• New Paradigms in GPCR Drug Discovery : Structure Prediction and Design of Ligands with Tailored Properties Author: Mariama Jaiteh Link: Publication date: 2020-01-24 08:43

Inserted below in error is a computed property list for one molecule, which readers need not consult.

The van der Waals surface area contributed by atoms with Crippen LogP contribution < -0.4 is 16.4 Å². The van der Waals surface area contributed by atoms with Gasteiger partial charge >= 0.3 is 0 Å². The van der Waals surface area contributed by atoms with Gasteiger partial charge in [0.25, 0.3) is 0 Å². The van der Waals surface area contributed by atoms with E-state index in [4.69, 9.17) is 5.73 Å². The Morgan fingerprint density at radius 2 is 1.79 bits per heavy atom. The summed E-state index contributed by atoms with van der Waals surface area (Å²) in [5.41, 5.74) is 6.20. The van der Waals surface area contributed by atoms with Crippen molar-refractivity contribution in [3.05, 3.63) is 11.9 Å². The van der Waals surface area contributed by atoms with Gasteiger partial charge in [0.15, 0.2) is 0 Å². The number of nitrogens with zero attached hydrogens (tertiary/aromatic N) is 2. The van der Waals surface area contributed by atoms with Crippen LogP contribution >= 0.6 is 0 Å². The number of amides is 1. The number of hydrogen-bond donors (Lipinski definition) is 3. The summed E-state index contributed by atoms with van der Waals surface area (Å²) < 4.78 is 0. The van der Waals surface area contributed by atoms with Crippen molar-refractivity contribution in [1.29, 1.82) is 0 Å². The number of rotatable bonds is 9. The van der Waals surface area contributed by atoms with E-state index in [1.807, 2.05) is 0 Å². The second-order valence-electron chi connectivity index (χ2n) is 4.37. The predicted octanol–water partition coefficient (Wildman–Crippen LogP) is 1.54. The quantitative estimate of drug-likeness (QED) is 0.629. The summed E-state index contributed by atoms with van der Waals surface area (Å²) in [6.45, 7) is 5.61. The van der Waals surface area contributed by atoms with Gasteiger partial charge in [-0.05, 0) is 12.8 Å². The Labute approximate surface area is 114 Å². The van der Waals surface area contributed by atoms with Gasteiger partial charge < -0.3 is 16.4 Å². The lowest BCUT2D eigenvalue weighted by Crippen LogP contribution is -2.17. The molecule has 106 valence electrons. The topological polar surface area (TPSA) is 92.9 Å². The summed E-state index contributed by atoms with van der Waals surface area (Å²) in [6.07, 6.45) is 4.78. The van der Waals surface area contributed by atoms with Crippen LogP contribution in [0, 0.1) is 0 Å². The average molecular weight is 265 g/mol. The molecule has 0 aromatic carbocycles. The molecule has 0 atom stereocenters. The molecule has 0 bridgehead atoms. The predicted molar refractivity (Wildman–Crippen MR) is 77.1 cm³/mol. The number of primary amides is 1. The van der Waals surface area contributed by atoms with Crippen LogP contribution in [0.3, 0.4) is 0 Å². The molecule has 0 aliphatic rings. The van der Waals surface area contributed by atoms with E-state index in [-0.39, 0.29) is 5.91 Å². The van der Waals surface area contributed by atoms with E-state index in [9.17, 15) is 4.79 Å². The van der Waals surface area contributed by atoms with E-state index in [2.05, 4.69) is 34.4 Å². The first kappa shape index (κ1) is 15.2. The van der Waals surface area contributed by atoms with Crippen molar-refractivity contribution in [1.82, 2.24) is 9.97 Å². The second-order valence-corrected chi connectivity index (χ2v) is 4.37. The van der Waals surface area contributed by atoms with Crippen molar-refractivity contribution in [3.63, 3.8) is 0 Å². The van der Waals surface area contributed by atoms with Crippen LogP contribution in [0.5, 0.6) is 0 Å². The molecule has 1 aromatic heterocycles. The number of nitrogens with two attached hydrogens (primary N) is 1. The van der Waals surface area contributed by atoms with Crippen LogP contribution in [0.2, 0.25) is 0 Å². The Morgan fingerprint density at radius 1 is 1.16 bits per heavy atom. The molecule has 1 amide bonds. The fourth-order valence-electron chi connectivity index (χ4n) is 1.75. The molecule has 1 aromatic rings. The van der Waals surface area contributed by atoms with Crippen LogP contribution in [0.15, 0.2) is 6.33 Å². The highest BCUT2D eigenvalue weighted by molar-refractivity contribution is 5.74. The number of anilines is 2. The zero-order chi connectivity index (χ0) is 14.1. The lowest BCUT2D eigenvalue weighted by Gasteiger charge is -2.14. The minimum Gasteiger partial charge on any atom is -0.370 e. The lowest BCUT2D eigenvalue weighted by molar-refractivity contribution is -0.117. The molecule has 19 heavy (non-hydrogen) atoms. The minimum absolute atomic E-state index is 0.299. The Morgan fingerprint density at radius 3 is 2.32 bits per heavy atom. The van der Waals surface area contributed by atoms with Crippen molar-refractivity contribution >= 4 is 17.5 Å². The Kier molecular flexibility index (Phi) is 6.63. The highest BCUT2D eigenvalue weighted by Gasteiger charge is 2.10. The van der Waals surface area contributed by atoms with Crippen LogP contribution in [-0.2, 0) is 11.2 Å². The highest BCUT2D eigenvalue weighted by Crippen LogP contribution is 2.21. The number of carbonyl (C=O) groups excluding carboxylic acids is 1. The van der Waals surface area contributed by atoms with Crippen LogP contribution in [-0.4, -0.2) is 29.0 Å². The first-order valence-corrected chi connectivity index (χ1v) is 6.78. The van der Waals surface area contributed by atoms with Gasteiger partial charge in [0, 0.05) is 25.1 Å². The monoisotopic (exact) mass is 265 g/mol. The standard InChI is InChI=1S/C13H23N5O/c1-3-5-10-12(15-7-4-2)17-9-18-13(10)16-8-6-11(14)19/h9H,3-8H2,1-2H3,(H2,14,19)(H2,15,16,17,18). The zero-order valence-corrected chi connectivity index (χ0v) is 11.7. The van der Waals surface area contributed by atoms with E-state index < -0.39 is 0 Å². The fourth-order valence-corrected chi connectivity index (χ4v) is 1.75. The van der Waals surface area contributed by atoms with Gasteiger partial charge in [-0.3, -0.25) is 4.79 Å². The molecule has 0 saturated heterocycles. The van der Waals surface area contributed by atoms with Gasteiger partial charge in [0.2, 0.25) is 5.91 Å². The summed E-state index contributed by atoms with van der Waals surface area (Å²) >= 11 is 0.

G protein-coupled receptors (GPCRs) constitute a large superfamily of membrane proteins with key roles in cellular signaling. Upon activation by a ligand, GPCRs transduce signals from the extracellular to the intracellular environment. GPCRs are important drug targets and are associated with diseases such as central nervous system (CNS) disorders, cardiovascular diseases, cancer, and diabetes. Currently, 34% of FDA-approved drugs mediate their effects via modulation of GPCRs. Research during the past decades has resulted in a deeper understanding of GPCR structure and function. Moreover, recent breakthroughs in structural biology allowed the determination of several atomic resolution GPCR structures. New paradigms in GPCR pharmacology have also emerged that can lead to improved drugs. Together, these advances provide new avenues for structure-based drug discovery. The work in this thesis focused on how the large amount of structural data gathered over the last decades can be used to model GPCR targets for which no experimental structures are available, and the use of structure-based virtual screening (SBVS) campaigns to identify ligands with tailored pharmacological properties. In paper I, we investigated how template selection affects the virtual screening performance of homology models of the D2 dopamine receptor (D2R) and serotonin 5-HT2A receptor (5-HT2AR). In papers II and III, SBVS methods were used to identify dual inhibitors of the A2A adenosine receptor (A2AAR) and an enzyme, which could be relevant for treatment of Parkinson’s Disease, and functionally selective D2R ligands from a focused library. Finally, we also investigated how structural information can complement computational and biophysical methods to model and characterize the A2AAR-D2R heterodimer (paper IV).